Healthy eating this festive season

Holiday time is when we have left work behind, put our feet up and we are ready to relax. Often holidays go hand in hand with delicious, decadent food that is often given out in large spreads. The festive season is a time to be enjoyed with family and friends but that doesn’t mean your waists have to widen because of it. Here are 12 tips for how to eat healthier this festive season:

1. Eat something small before heading out to family and friends
Often at big gatherings it takes the host a while to get all the food prepared, so eating a light snack like a small tub of yoghurt and a fruit, a FUTURELIFE® High Protein LITE Smartbar, or a slice of bread with peanut butter on, will help. This prevents you from overeating and devouring the first thing you see.

2. Avoid the chips and put out healthier snack options
South Africans love to nibble on chips and dip before a braai or any big meal. Not only do chips generally provide empty calories with not much overall nutritional value, but they are also typically high in trans fats which have been seen as harmful for your heart. Rather snack on dried fruit and nuts, or even fresh sliced up veggies with dip, which are high in fibre, vitamins and minerals.

3. Limit your calorie intake from drinks
Holidays are a time to unwind and celebrate but do be careful to drink too many calories. Alcohol and fizzy drinks are the biggest culprits. Opt for diluted fruit juice or stick to good old water for general thirst quenching, and if alcohol will be featuring in the festivities, choose drinks that are lower in calories such as whiskey and water, or wines, and remember to choose low calorie options as alcohol mixers too. Drink a glass of water in between as well to rehydrate and keep the calories down.

4. Caution for portions
Watch how much you are dishing up. There is normally a greater variety at events such as a Christmas lunch, so if you want to try it all, dish up one mouthful of each dish not a full serving of each.

5. Use smaller plates and bowls
This tricks your eye into believing you’re getting a full plate of food, and despite the fact that there is less food, you’ll often get full off it. Try also buying plates with a side rim and dish up only in the centre circle. This will help you dish less and be satisfied too.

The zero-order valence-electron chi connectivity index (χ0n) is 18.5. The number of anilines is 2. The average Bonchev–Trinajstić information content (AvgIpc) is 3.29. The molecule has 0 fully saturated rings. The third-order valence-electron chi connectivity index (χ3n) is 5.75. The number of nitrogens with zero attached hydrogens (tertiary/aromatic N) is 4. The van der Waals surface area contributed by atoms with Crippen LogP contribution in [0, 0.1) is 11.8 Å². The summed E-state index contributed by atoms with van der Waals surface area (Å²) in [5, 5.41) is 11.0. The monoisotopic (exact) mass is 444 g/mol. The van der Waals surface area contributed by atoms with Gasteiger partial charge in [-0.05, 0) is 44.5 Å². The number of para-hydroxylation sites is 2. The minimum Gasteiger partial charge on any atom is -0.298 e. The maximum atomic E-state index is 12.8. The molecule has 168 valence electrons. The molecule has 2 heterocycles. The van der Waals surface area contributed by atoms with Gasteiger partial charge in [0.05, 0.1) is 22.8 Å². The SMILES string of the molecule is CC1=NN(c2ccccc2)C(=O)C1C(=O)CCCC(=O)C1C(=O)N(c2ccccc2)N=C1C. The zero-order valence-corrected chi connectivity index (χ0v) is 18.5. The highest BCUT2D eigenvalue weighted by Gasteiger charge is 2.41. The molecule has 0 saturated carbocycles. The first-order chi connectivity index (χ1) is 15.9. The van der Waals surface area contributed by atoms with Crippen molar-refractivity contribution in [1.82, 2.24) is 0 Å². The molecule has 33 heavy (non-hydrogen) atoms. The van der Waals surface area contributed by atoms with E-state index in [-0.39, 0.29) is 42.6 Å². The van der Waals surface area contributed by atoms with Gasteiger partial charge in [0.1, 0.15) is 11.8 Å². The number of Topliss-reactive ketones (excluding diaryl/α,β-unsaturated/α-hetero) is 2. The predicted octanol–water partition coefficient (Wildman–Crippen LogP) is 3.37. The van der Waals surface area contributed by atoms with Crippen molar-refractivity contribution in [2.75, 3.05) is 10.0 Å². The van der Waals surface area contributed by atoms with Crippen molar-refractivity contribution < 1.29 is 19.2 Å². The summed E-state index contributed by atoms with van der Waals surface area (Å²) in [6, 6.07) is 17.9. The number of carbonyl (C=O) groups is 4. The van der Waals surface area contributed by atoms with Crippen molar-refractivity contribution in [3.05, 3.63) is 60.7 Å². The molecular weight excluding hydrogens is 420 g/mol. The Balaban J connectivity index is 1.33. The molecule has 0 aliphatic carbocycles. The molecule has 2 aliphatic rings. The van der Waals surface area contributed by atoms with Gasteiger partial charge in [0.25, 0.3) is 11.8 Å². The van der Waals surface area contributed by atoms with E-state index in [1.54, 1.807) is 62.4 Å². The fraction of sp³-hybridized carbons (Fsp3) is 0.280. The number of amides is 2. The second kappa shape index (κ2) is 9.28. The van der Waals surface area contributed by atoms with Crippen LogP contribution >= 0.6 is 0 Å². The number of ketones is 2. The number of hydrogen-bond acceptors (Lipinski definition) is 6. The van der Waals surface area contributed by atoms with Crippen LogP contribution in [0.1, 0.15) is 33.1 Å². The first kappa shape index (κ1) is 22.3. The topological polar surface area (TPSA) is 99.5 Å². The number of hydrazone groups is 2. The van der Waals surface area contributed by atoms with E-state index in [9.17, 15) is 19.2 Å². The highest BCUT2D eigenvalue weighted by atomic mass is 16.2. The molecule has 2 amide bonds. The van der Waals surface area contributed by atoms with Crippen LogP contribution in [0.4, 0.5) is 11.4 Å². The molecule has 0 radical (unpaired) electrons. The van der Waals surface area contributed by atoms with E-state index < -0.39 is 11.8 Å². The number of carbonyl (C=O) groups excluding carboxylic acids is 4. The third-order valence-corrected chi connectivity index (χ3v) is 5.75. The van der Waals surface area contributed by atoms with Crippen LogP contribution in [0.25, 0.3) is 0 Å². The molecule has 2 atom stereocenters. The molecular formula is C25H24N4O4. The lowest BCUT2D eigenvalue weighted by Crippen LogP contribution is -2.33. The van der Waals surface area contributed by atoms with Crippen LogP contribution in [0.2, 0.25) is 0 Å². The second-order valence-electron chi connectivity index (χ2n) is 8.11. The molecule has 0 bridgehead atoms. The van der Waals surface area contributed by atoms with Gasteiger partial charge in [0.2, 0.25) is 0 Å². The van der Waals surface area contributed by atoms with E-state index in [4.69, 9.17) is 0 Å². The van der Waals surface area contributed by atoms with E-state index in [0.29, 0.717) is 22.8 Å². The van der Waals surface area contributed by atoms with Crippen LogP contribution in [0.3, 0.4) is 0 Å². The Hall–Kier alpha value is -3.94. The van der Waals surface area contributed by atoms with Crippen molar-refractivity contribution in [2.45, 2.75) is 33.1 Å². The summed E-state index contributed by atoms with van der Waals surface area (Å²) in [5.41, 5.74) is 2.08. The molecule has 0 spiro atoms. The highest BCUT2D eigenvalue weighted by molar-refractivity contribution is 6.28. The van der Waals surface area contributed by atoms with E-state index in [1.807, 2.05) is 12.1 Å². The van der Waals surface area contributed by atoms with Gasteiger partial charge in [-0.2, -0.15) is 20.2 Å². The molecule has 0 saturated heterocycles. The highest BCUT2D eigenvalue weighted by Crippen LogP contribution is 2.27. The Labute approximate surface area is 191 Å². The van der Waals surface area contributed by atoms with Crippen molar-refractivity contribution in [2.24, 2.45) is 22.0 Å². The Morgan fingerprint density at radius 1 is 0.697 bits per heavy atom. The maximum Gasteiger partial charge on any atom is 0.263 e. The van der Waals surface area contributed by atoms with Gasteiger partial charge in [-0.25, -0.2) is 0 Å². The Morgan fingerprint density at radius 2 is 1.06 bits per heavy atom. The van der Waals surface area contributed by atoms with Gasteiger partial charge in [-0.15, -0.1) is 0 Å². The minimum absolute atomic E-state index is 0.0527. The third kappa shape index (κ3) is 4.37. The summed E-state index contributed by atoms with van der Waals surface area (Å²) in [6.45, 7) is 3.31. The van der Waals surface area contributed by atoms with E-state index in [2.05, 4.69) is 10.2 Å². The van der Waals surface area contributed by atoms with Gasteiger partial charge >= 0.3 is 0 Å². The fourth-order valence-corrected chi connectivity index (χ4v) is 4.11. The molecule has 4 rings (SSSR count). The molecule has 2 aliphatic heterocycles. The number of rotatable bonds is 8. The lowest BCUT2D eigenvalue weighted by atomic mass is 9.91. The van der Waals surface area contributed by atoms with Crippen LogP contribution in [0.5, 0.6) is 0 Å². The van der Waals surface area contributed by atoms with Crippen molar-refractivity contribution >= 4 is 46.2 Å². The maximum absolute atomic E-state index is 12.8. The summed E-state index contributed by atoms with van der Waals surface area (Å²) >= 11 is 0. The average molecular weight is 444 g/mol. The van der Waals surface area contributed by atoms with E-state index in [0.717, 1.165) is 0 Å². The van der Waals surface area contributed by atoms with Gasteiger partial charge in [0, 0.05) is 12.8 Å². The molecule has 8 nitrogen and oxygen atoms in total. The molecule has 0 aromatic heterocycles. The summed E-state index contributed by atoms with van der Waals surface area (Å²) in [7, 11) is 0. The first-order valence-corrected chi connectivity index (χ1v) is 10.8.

6. Make sure vegetables feature
At festive meals the focus is normally on the roast that mom has been slaving over in the kitchen for hours or the crispy potatoes that your uncle loves. Generally we don’t get too excited about the vegetables prepared. Remember to dish up vegetables as they are high in fibre, high in vitamins and minerals and potentially lower in calories depending on how they are cooked. Aim to get your plate to meet the ‘Plate Model’ recommendations by having half a plate of vegetables, quarter plate protein and a quarter plate starch.

7. Be careful of add-ons like gravy and dressings
Festive meals generally seem to get smothered in gravy and sauces as we get more ‘fancy’ in our meals. Gravies, sauces and dressings can often add unnecessary calories to a meal which can be avoided. The best would be to cut them out, but if this is not possible then try dishing up less or use lower fat, sugar and salt options. Making your own sauces and foods will help control what’s in them rather than ready-made sauces.

8. Eat slowly and mindfully
When you eat slowly it gives your stomach time to process what you are eating and let you know when you are full. You will feel fuller sooner during the meal if you do this, thus helping you eat less as you will stop when needed.

9. Don’t feel the need to finish all the food prepared
People tend to over-cater on events so rather than feeling forced to finish a lot of food, leave it as leftovers for the next day or bless someone in need with a meal of your leftovers.

10. Choose your splurges
At special events during the festive season there may be more treats on offer. At the start of the meal see what there is for the whole meal from beginning to end and pick one splurge. By picking one ‘splurge’, you allow yourself a treat which is more realistic than trying to eat only salad all the way through the meal.

11. Stop when you feel full
Special occasions often lead to excessive eating which then leads to being so over engorged that you have that uncomfortable bursting full feeling. Listen to your body’s cues before it gets to that point and follow all the above steps to prevent this. One should leave the table feeling satisfied but with the potential to have just one more bite.

12. Walk around, play with the kids, or swim after a big meal
The festive season is a time to socialise and spend time with your loved ones, so after the meal take a walk around the neighbourhood together, play a game of garden soccer or swim with the kids. Getting moving will help you digest your food and burn some calories too. Try wait a while before you move around to prevent a stitch and don’t make it too strenuous as it may make digestion and the physical activity uncomfortable.

The festive season is a time we all enjoy so there should be no reason to feel guilty, embarrassed or uncomfortable. By following these easy tips, you and your loved ones will have a merry and joyful festive season eating healthily.

Xmas

References
http://www.heart.org/HEARTORG/GettingHealthy/NutritionCenter/HealthyEating/This-Holiday-Season-Eat-Mindful-Not-Mindless_UCM_447030_Article.jsp#.Vjoj8Pmqqko